Childrearing by those other than parents is oftentimes in an effort to stabilize life for a child. Due to this fact, the non-parent care takers, typically grandparents, frequently seek formal custody. For a third party to take custody of the child, he or she must overcome several hurdles in favor of the parents.
Virginia limits standing to seek custody or visitation to persons with a “legitimate interest” in the child. Those with an automatic “legitimate interest” are grandparents, stepparents, former stepparents, blood relatives, or other family members. However, those outside of the traditional categories can be determined to be within the functional equivalent of one of the categories, such as non-biological, same-sex parents. This is done by construing the term legitimate interest broadly and then determining on a case-by-case basis if that person being granted a legitimate interest would be in the best interest of the child.
Rebutting the Parental Right
The next hurdle is rebutting the fundamental right of a parent to raise his or her child. To do this the nonparent must establish by clear and convincing evidence one of the five factors recognized to rebut the parental right. These factors are: (1) parental unfitness, (2) a previous order of divestiture, (3) voluntary relinquishment, (4) abandonment, and (5) special facts and circumstances constituting an extraordinary reason for taking a child from its parent(s). Determining whether any of these factors are met is a fact-specific inquiry.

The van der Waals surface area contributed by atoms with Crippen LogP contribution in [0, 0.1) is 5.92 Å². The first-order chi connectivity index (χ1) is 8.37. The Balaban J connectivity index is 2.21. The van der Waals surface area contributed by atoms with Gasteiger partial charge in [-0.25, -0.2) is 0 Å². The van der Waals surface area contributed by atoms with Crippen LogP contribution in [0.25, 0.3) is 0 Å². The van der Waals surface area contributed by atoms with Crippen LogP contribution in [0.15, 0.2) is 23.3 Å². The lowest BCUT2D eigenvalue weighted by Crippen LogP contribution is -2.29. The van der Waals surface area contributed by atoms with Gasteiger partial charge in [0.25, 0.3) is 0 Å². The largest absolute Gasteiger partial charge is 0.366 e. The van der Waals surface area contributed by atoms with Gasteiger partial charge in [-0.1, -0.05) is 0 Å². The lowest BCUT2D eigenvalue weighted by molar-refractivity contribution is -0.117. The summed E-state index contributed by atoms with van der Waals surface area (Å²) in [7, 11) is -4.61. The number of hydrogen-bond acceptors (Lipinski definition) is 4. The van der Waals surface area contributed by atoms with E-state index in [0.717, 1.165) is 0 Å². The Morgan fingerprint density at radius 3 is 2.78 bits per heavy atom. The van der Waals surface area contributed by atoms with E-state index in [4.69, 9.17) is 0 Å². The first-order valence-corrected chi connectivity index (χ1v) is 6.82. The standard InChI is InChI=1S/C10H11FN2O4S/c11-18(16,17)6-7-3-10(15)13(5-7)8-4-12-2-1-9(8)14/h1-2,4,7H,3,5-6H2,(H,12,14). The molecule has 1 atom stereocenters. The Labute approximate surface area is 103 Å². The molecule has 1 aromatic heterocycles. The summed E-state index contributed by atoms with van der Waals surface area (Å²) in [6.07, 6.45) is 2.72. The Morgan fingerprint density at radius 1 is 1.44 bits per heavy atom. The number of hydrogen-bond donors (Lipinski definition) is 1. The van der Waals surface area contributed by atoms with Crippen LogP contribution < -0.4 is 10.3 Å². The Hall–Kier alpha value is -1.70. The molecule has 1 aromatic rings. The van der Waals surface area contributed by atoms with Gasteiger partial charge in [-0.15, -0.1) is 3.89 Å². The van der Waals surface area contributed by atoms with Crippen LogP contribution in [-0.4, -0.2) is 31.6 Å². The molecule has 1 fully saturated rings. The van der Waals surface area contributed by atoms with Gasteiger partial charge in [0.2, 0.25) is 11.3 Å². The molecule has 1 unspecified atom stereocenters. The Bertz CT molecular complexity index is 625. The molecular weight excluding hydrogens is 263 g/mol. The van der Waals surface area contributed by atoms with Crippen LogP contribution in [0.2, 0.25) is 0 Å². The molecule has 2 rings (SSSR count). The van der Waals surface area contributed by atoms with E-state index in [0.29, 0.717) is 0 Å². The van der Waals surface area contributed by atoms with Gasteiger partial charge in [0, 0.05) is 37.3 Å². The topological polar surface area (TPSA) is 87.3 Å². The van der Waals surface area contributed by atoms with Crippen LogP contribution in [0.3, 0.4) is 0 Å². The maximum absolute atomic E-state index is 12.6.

The last thing a non-parent must show is that their custody over the child would be in the child’s best interest.
Determining Your Ability for Custody
Taking custody of a child as a nonparent is very fact-specific and requires strong advocacy. The attorneys at Smith Strong can help you through the process and will do their best to obtain a result in your favor. Please call (804) 325-1245 or (757) 941-4298 to schedule your first meeting.
Editorial Assistance By: Michael Gee - Law Clerk